13

Is the tournament open for "anyone" or "everyone"?

10

There's a subtle distinction, as noted that's likely unimportant -- unless you're at all concerned about subconscious reactions from speakers of American English.

"Anyone" does have some negative connotations and usages attached to it that people don't necessarily think about:

  • "Anyone can do that."
  • "They'll take anyone."

For your purposes either would probably be fine, but "everyone" will be perceived as more inclusive.

13

The distinction is not important in this case. Everyone means every person, without exception and anyone means any person, without discrimination.

  • 2
    Perfect answer, this one should be the preferred answer of this question. – Rohan Shah Jun 29 '12 at 10:27
6

Usually a tournament would be "open to everyone" or "open to anyone".

To me there is a marginal difference that "open to everyone" sounds slightly more friendly or more welcoming than "open to anyone".

  • 3
    True - I think the difference stems from "anyone" sounding as if there is a singular selection to be made, and "everyone" sounding very much plural. – mskfisher Sep 10 '10 at 12:16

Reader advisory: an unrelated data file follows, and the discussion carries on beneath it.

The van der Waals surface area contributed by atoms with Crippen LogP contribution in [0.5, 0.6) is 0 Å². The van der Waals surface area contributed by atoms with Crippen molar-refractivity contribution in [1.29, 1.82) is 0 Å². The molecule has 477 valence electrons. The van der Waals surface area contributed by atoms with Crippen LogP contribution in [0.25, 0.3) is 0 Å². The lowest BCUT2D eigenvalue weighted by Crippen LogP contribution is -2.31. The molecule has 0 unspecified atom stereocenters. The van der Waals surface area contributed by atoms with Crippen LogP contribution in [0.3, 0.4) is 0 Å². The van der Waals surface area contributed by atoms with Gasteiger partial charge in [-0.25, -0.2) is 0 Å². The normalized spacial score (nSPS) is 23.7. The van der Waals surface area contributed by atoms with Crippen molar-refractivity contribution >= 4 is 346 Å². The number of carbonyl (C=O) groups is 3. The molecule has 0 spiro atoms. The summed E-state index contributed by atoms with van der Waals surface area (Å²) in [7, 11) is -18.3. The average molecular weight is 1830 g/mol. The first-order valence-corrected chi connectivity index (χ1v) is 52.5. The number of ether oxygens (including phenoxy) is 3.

2

If you are suggesting you would be happy with one (any one) response, which could hypothetically be the case if the condition is that 'there are no restrictions: anyone can participate', then you can use anyone. You don't care who comes.

On the other hand, as may be more likely, if you would like as many as possibly can to participate, you'd be saying everyone. You do want everyone to come.

This is based on how the reader would more generally perceive.

0

"every" as in "each and every" is a reference to elements in a set and can be taken as the intention to include all elements in the set; "any" is more a universal concept and implies no distinction at all.

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